Lou Reed's 'Sweet Jane': Hear Unreleased Live Version at NYC's Bottom Line
New York's Bottom Line was something of a home away from home for the late Lou Reed. So it's appropriate that Reed's first posthumous release is Lou Reed and Kris Kristofferson: In Their Own Words with Vin Scelsa. Out Sept. 15, the set includes a live rendition of the Velvet Underground's "Sweet Jane," featuring Victoria Williams, premiering exclusively below.
"Lou was very comfortable on the Bottom Line stage," Gregg Bendian, the club's archivist and producer of the Bottom Line Archive Series, tells Billboard. "He loved the Bottom Line. Live: Take No Prisoners (1978) was recorded at the Bottom Line." That familiarity, according to Bendian, is heard throughout the two-disc title that blends conversation and performances, both solo and collaborative, from the two singer-songwriters.
"It's very intense," Bendian notes. "All of the songs where Lou plays by himself, you can hear the audience hanging on every word and every sound. Throughout the whole evening the audience is gasping. The audience is laughing. The audience is interacting with (Reed and Kristofferson). Lou just lets it all hang out; He's funny, he's irascible, he's sarcastic. It's a full Lou experience, and it's very pared down and very raw."
Like many of the Bottom Line Archive releases, the Reed/Kristofferson show -- from February 2, 1994, with radio personality Scelsa moderating -- was recorded on cassette and digitally restored by the Magic Shop. And though the two performers might seem like an odd pairing, they both shared a love of literature and, in fact, both wanted to be writers before going full-time into music. "They came from two very different worlds -- Lou from New York City and Kris from part of the South," says Bendian, who also wrote extensive liner notes for the set. "But they had so much in common in terms of expression -- what they say very explicitly, what they experienced, what they witnessed, and no shortage of humor or scathing commentary on society." In addition to their own material each man was asked to perform a cover; Reed chose Smokey Robinson & the Miracles' "Tracks Of My Tears" while Kristofferson performed Leonard Cohen's "Bird On A Wire."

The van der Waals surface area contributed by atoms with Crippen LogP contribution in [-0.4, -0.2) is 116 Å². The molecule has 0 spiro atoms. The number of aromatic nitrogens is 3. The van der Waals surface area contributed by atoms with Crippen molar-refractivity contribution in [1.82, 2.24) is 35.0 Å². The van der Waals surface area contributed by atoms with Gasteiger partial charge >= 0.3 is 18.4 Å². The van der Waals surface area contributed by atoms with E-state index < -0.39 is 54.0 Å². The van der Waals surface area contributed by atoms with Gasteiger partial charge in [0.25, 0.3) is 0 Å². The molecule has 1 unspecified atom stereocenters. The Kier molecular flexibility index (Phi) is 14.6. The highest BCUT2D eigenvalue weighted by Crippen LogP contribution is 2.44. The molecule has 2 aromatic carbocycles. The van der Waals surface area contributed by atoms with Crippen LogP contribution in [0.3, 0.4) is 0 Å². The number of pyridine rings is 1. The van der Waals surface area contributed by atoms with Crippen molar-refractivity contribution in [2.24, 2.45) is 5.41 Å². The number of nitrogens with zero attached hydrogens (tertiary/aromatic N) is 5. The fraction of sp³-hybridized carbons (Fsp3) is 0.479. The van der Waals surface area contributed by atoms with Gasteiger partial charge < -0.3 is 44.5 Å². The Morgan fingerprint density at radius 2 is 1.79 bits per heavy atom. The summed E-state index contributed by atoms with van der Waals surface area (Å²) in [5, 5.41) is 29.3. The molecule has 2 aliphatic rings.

Bendian says more releases will be coming from the Bottom Line's archive of more than 1,200 shows, though continuing negotiations for rights keep him mum about specific future titles. Meanwhile, the Bottom Line will also be hosting another In Their Own Words session during October with David Johansen and David Bromberg, hosted by Paul Shaffer, at NYC's Schimmel Center.